James Wright at the community memorial for his daughter Bridget. Photo: Kylie Pitt
As images of his young daughter flashed before him on a screen beneath the drizzling rain, James Wright kissed the blue balloon he was holding and let it go, watching it rise into the sky.
Hundreds of children, mothers, fathers and locals gathered last night at the Pitt Town sports club to mourn the passing of eight-year-old school girl Bridget Wright, who was killed a week ago by a falling tree branch.
Marquees were erected on the oval adjoining the club, in a small semi-rural community northwest of Sydney, to shelter the mourners from the rain.
Bridget Wright, killed by a tree that fell in the playground of Pitt Town Public school. Photo: Supplied
Mr Wright took to the stage to thank the community, his newly found "brothers and sisters", for their support and remind them to celebrate his little girl's life.
"From now on, I'm here for you guys because you guys have been there for me," he said.
Bridget's classmates from Pitt Town Public School later lined up behind the microphone and one-by-one offered their memories of the year 2 student with big, blue eyes and a ready, gap-toothed smile.
James Wright looks up to the sky as balloons are released at his Bridget's memorial. Photo: Kylie Pitt
"Smart", "talented", "pretty", "funny", "kind", "friendly": these were the words the primary school children used to describe their friend, who was pinned under a seven-metre branch that fell from a towering gum tree in the school playground last Friday.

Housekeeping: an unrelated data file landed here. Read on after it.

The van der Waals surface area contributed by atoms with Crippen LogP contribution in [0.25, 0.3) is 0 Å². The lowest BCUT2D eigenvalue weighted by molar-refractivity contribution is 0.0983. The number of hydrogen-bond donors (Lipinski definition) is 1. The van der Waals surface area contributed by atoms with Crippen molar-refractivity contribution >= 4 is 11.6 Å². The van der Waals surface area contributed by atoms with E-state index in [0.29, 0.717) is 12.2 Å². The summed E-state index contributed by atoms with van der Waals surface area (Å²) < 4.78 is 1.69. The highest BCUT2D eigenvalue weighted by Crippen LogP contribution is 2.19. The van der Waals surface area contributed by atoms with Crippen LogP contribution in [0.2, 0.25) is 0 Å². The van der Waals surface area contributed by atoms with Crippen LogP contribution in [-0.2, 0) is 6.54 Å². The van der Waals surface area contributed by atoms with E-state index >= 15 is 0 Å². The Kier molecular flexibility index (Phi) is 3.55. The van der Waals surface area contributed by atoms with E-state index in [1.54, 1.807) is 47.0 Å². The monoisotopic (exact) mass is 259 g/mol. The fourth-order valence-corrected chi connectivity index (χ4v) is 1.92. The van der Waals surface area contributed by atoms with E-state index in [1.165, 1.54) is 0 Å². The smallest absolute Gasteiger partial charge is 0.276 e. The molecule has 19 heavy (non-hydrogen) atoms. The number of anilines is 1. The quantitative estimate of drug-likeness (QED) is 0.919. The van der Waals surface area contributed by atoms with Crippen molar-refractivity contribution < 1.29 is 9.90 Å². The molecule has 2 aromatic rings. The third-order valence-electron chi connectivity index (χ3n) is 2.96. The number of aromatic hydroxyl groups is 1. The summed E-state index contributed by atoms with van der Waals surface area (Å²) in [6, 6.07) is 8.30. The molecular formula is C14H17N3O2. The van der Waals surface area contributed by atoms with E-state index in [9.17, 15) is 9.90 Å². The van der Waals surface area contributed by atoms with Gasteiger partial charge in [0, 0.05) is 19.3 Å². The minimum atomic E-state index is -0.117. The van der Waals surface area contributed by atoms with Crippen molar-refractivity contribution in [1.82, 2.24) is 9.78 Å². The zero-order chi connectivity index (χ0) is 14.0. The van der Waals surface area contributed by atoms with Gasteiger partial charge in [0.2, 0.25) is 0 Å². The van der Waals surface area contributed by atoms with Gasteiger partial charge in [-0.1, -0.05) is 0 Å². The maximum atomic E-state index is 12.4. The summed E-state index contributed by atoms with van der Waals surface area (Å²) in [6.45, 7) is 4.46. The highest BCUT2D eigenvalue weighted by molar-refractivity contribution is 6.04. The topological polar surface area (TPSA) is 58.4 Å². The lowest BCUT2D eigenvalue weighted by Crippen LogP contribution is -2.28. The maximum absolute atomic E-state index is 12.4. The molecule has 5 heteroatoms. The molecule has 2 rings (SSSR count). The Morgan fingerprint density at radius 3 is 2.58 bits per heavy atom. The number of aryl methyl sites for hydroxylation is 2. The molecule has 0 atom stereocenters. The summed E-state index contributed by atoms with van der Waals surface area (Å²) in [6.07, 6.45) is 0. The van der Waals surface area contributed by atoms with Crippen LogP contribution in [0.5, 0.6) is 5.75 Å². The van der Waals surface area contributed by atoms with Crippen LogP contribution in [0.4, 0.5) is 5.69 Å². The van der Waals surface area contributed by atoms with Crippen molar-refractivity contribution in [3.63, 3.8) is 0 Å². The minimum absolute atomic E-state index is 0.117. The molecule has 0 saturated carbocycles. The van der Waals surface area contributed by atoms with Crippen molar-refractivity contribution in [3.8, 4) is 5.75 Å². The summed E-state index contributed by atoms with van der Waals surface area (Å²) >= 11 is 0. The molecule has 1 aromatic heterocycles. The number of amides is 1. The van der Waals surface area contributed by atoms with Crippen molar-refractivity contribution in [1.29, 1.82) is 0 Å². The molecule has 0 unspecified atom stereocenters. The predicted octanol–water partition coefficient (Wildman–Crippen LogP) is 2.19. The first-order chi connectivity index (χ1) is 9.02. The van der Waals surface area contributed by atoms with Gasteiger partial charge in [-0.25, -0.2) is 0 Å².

"She used to cheer me up when I was sad," one said. "She helped me with problems," said another. The final words from the Pitt Town school pupils came from a girl, who smiled at the crowd and said: "She was my crazy best friend."
A private funeral was held for Bridget at Castle Hill earlier in the day, but her family invited her school, taekwondo friends and Pitt Town residents to a public memorial at the local club to allow the community to mourn.
The release of hundreds of blue and purple balloons into the sky, many carrying messages of love, and a taekwondo demonstration followed a slideshow of images capturing Bridget's life over her eight years.
Her mother, Alaina Wright, wept behind sun glasses as she stood in the midst of the community under a marquee and watched the images roll by.
James Wright clutched his daughter's toy lamb, dubbed "Shebe", throughout the evening.
"Every day we fought over it," he said with a smile. "Now it's mine."
Two other children, Matilda Hurst, five, and her brother Thomas, seven, as well as teacher Warren Minton, were injured when the branch fell a week ago.
The NSW education department has ordered all schools to conduct an audit of trees on their grounds.